I can’t believe it’s not butter? Believe it, then put it back on the shelf.

Therese Martinez

*Fueling Wellness with Fat*

I am excited to continue my weekly blog with one of my favorite topics: Fat. No, this isn’t a discussion on saturated fats being great for you, nor is it a discussion on trans fats being the worst for you. This is a post to highlight some of the biggest mistakes I see all the time with clients and how they are (very silently and slowly in most cases) HURTING their health.

I want to use this post to primarily plant the seed of awareness for most of you. Awareness of the kinds of fats you are eating and a general understanding of what they do in your body. If you haven’t heard it before, you can count on hearing this a hundred times more from me in the future: Fat is your friend. Fat is good for you. However, not all fat is created equal and we can do some SERIOUS damage to our bodies if we do not pay close attention to the different kinds. Let’s start with the basics.

What does fat do for us?

  1. Forms protective part of the myelin sheath coating that covers our nerves
  2. Composes about 60% of the brain and plays a HUGE role in brain cognition and neural function
  3. Keeps us satiated longer
  4. Helps absorption of fat soluble vitamins A, D, E, and K
  5. Transports nutrients and metabolites across cell membrane
  6. Fat helps activate hormones to build immune function
  7. Provides energy for our bodies

So as you can see, fat is SUPER important. We can make some our own selves, but we also need to eat it. Like with most diet-related topics, everybody can respond differently to intake of certain foods. The effect these fats have on your body depends on many variables. Some of which include the health of your gut microbiome (did YOU read my last post?), metabolism, genetics, age, gender, and lifestyle. Now that I have that out of the way, lets break these fats down, lipolysis style. I’ve separated some of these fats into a few different groups to further show their classifications. The ones I have included are the ones I want to focus on. I also want to note that most fats and oils have a combination of the following types of chains, but are classified according to the primary chain.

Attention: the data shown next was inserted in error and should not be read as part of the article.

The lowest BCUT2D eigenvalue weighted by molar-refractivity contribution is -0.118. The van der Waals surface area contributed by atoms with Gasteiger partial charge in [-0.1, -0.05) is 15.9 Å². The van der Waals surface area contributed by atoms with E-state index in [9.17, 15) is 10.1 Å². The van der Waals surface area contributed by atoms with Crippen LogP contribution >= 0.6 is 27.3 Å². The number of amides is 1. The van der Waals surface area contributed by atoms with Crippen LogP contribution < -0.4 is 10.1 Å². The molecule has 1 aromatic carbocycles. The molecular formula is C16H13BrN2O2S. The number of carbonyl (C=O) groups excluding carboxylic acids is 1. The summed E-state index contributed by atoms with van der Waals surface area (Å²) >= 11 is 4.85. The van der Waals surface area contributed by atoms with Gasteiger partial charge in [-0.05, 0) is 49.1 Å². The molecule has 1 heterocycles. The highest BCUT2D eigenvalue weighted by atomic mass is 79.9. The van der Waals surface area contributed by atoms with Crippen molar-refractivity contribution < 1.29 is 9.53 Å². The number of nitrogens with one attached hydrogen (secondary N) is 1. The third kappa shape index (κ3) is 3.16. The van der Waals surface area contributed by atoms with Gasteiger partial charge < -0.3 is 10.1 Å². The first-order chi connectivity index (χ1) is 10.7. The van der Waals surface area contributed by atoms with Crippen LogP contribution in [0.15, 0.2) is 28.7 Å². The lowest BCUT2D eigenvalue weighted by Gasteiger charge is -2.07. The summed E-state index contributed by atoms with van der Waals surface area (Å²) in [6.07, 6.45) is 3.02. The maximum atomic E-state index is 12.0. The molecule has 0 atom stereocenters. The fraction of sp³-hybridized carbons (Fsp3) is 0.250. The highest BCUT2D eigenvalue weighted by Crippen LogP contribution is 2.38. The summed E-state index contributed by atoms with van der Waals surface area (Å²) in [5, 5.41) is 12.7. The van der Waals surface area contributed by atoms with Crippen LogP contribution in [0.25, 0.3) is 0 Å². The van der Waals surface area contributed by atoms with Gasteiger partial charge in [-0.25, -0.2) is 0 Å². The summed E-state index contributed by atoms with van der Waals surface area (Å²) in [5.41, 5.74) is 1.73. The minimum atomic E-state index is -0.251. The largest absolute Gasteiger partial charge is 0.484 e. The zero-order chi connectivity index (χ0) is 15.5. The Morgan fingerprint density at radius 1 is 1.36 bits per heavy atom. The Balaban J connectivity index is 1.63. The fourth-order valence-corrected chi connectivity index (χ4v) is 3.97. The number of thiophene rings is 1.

Fat Types and Functions:

  1. Monounsaturated Fat
    1. Sources: beef, olive oil, canola oil, avocados, some nuts (like macadamias)
    2. Functions: form core structural fats of the body
    3. Non-toxic at high doses (1); liquid at room temperature
  2. Saturated fats (long-chain)
    1. Sources: coconut oil, avocado oil, palm oil-certain kinds, most animal fats
    2. Functions: form core structural fats in the body, comprising 75-80% of fatty acids in most cells, and are the primary energy storage form for humans (1).
    3. No known toxicity, more easily burned as energy than PUFAs; bi-products are carbon dioxide and water
    4. If metabolically healthy (if you don’t know, see me:)), can eat as much SF as you’d like; solid at room temp
  3. Saturated fat (Medium Chain Triglycerides-MCTs)
    1. Sources: coconut and mother’s milk
    2. Functions: high in lauric acid which has anti-bacterial, anti-viral and antioxidant properties (1); structural component of cells
    3. Fast and easy digestion directly to the liver
      1. Quick source of energy

*Eating these three fats will raise HDL (the good cholesterol), lower triglycerides, and decrease small LDL particle size number (the bad cholesterol)-all decreasing your risk for heart disease (1). They will also increase muscle mass and stabilize energy and mood through good blood sugar control and steady energy supply. Carbohydrates can fluctuate both of the latter. *

  1. Poly-unsaturated Fatty Acid (PUFA)
    1. Omega 6
      1. sources: small amount in fruits, vegetables, cereal grains, and meat, eggs; larger amounts in industrial processed and refined oils like sunflower, safflower, soybean, and corn oil-all often found in processed foods (think chips, dressings, condiments, crackers, breads, pastas, meats)
      2. Function: reduces nerve pain, fights inflammation (when not over-consumed/in poor quality sources), can help reduce high blood pressure, preserves bone health (3)
    2. Omega 3
      1. Sources: walnuts, flax seed, seafood, some in ruminant animals, eggs